The Baja Peninsula in Mexico is a summer home for grey whales and in this area, they actively seek out tourist boats and allow tourists to hug and kiss them. However, they are critically endangered in Asian waters due to vast quantities of dolphin and whale meat being so sought after that dolphins are rounded up into a lagoon and stabbed to death until the water turns red.

This raises the question of whether it is wise to continue these fledgling relationships with intelligent marine mammals when they travel around the world to areas of sea where they will be harpooned rather than hugged, not to mention the damage a boat propeller can cause.

This is definitely not the case in Vietnam where whales are sacred animals, they are endowed with the title of ‘Ngai’, a term also used on Emperors and Kings as well as other highly respected human beings. Dead whales are dragged to shore and nearly 3,000 people will attend a last rites service before the whale is buried in a huge coffin.

They later built a tomb to honour the creature at the final burial site. Vietnamese fishermen believe that whales bring luck and safety whether they are dead or alive, this is because according to folk stories whales have saved the lives of fishermen in peril out at sea.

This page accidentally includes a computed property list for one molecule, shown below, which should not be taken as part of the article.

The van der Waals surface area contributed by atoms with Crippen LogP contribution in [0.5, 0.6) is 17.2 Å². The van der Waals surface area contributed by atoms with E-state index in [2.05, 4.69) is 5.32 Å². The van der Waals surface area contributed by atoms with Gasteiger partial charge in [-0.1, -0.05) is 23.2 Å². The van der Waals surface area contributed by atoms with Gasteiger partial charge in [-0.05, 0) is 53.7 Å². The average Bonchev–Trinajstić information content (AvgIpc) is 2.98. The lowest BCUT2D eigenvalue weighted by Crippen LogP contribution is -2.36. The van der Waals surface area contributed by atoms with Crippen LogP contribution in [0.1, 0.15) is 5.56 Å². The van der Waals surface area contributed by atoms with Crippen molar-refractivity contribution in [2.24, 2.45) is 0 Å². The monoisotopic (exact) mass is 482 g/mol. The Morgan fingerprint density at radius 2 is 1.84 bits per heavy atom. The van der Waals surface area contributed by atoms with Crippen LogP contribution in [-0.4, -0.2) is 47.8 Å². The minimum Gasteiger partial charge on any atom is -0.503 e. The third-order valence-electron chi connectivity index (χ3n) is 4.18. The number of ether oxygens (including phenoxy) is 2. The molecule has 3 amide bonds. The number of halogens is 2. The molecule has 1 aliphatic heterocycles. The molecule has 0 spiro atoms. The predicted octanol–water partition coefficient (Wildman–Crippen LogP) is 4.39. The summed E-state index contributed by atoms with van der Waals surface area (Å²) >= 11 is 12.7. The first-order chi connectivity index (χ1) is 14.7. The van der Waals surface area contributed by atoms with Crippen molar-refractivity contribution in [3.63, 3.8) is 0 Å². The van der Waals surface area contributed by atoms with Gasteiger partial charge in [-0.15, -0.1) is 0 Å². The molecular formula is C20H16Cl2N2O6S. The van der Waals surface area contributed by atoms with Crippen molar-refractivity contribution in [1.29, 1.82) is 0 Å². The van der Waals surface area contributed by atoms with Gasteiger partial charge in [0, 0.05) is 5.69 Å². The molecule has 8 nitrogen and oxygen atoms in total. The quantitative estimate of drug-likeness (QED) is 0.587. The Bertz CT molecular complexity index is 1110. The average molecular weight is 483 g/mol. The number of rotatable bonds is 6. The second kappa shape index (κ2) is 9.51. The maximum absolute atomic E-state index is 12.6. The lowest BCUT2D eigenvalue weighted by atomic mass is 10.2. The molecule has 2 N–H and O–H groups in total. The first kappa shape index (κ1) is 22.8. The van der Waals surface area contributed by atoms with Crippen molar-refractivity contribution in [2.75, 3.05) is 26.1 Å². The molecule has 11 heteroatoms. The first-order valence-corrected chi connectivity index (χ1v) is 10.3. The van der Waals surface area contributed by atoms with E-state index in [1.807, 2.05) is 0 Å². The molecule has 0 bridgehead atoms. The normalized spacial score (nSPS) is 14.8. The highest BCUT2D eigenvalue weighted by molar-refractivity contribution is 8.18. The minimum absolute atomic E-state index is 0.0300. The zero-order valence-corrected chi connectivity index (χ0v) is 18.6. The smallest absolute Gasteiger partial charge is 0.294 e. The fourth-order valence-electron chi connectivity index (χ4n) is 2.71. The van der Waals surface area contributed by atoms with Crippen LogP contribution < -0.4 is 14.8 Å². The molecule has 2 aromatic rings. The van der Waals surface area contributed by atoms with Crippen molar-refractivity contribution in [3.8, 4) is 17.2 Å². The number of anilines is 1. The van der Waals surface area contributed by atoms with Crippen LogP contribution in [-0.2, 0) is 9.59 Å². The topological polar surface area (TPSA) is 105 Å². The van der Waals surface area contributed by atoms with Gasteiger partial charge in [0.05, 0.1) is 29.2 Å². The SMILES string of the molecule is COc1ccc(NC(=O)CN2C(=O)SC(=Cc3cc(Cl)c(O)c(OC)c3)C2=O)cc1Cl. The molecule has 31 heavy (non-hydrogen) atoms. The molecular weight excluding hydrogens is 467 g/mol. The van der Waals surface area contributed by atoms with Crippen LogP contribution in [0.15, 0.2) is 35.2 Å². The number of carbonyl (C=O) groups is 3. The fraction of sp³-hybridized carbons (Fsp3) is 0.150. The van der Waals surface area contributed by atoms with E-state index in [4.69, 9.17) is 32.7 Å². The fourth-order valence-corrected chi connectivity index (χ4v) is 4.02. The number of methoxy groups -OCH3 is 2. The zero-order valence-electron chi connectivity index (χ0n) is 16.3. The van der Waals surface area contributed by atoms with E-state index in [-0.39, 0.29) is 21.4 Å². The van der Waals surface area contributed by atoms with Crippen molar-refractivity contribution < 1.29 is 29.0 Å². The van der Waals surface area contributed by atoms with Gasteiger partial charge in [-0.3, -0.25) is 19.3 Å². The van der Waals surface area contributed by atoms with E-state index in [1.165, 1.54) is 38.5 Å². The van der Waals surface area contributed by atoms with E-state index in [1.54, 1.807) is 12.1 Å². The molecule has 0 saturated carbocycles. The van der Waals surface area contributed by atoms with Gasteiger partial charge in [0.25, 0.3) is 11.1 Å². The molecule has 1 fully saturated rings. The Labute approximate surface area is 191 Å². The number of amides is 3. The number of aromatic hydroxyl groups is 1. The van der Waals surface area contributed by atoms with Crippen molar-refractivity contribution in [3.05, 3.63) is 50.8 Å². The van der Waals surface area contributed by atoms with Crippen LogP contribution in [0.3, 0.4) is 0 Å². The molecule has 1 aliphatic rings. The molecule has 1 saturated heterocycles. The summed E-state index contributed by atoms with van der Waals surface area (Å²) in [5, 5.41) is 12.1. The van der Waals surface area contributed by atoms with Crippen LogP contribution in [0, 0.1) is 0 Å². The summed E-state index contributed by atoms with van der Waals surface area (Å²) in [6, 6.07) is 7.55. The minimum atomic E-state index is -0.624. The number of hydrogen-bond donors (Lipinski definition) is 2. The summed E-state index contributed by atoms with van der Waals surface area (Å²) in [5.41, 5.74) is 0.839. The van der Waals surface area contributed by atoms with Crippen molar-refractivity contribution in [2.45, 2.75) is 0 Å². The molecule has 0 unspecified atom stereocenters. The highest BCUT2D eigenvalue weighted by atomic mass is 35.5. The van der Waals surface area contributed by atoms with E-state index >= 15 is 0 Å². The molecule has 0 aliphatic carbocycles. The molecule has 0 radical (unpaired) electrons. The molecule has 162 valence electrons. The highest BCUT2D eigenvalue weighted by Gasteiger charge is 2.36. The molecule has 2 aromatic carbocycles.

Now, I understand that people hunt whales and that this is a part of culture and tradition for different nationalities. However, I do believe limits are very important and the needless and reckless depletion of species will only cause harm to us if it continues.

Not least because the loss of any species is a loss to us whichever way you look at it. If we allow ourselves as intelligent and resourceful human beings to pollute the earth and exist in a way that causes a sustained reduction in our natural resources then we have certainly failed as a species.

Another potential benefit of whales that I absolutely couldn’t resist and I promise I will move on after this (until the chapter on pink river dolphins) is whale poo. It was discovered a few years ago that this excrement is acts as a fantastic ocean fertiliser and as this is good for plants it serves to remove carbon from the atmosphere.